Utah Governor Gary Herbert, a
Republican, on Tuesday announced a plan to regulate therapies that
attempt to alter the sexual orientation or gender identity of
lesbian, gay, bisexual and transgender youth.
Such therapies go by names such as
“conversion therapy,” “reparative therapy,” “sexual
orientation change efforts” or “ex-gay therapy.”
Once the plan is implemented, Utah will
become the 18th state plus the District of Columbia to
prohibit such therapies. Similar laws have been adopted in Colorado,
California, Connecticut, Delaware, Hawaii, Illinois, Maine, Maryland,
Massachusetts, New Jersey, New Hampshire, New Mexico, New York,
Nevada, Oregon, Rhode Island, Vermont.
Rico governor signs order banning “ex-gay” therapy.)
In June, after lawmakers failed to
approve similar legislation, Herbert announced that he had asked
state regulators to craft a rule to regulate such therapies. Last
month, the Church of Jesus Christ of Latter-day Saints said that it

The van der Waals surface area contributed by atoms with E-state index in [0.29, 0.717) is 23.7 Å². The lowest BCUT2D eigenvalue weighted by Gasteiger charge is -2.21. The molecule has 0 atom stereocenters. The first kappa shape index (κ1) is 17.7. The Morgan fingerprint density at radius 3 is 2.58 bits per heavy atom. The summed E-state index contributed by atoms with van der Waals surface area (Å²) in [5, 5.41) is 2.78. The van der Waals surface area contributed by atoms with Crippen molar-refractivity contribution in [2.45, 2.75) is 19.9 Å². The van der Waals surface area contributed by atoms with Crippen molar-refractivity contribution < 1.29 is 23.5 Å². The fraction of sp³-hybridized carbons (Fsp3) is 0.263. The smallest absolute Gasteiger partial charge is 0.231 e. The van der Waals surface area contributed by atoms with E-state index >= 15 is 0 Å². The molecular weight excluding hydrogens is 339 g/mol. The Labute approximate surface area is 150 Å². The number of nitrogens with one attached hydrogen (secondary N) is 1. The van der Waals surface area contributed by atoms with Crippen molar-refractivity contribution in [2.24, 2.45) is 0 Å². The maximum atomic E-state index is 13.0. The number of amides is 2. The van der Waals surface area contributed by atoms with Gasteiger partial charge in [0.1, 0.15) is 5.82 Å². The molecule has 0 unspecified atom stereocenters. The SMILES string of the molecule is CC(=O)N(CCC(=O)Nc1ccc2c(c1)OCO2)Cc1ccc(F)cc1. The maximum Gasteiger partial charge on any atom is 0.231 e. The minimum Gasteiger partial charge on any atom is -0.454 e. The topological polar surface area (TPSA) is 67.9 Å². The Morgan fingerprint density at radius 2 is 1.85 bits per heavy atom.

objected to the rule. A large majority of Utahns – including nearly
90 percent of state lawmakers – are members of the LDS church.
The rule “fails to protect individual
religious beliefs and does not account for important realities of
gender identity in the development of children,” the church said at
the time in a statement.
LDS spokesperson Marty Stephens said
that the church supports Herbert's plan which now reportedly allows
therapists to provide spiritual counseling.
“We are opposed to conversion therapy
and our therapists do not practice it,” LDS spokesperson Marty
Stephens said. “However, we are grateful for the clarification the
new rule provides, and we support its adoption.”
The regulations could be in place by
January 22, 2020.